Hayden J concluded that:
The central philosophy of the SOA is to protect those in relationships predicated on trust where the relationship itself elevates vulnerability. This essentially progressive legislation has been careful, in my judgement, to avoid constricting the life opportunities of those with learning disabilities or mental disorders […] The legislative objective is to criminalise a serious breach of trust […] They are intending to criminalise those in a position of authority and trust whose actions are calculated to repress the autonomy of those with a mental disorder, in the sphere of sexual relations. Section 39 is structured to protect vulnerable adults from others, not from themselves [89, 93].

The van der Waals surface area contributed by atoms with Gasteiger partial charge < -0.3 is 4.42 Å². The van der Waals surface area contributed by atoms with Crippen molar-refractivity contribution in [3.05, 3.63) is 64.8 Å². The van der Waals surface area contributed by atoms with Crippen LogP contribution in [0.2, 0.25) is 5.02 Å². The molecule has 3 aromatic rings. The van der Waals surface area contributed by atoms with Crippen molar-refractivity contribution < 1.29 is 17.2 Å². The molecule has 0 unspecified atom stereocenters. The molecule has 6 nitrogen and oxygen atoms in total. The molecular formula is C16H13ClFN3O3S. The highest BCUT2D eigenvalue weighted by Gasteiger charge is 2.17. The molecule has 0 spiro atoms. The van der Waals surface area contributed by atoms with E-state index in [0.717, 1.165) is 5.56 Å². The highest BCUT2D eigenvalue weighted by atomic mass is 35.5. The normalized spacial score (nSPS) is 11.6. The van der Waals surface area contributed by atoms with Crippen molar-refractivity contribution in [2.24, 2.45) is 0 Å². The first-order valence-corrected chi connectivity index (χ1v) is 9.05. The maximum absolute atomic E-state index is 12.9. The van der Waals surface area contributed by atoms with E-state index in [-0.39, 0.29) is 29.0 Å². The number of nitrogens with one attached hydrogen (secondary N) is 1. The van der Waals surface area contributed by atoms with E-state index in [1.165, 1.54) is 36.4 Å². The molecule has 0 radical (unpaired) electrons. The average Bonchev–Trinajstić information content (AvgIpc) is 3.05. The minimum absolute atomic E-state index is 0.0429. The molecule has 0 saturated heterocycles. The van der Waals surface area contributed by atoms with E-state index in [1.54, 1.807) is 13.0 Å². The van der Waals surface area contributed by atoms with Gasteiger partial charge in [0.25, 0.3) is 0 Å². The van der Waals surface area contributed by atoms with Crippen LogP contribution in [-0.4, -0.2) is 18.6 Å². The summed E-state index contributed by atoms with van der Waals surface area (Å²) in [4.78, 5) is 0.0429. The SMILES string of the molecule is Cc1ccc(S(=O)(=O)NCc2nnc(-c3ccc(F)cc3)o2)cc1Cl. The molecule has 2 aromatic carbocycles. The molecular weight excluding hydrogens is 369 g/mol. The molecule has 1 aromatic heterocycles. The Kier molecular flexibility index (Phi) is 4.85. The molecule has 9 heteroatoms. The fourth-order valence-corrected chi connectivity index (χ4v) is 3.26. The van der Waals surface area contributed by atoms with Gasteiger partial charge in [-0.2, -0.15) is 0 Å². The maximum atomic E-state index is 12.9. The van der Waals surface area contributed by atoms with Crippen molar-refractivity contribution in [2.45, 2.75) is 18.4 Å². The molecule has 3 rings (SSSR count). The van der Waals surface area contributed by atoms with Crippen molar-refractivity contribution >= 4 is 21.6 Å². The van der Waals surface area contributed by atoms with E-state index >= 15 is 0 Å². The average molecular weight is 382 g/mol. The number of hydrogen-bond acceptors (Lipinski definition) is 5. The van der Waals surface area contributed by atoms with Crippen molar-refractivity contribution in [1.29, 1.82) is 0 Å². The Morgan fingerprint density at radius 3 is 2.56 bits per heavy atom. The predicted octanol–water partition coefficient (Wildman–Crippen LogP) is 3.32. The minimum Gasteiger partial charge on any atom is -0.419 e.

Therefore, a care worker who has arranged a sex worker should not be subject to criminal sanctions as they had facilitated an exercise of personal autonomy.
The Court of Appeal started, instead, by exploring the meaning of “causation”. It concludes that causation in the SOA should be read in accordance with its ordinary meaning in the criminal law . The conduct of the defendant needs to be an operative cause of the prohibited activity .
The Court of Appeal concludes that it was incorrect for Hayden J to restrict the ordinary meaning of the word “causes” .
It goes on to say that the “legislative technique of the 2003 Act is to draw bright lines to reduce the risk of the abuse of those who are vulnerable and elsewhere to draw bright lines because it is necessary for certainty” .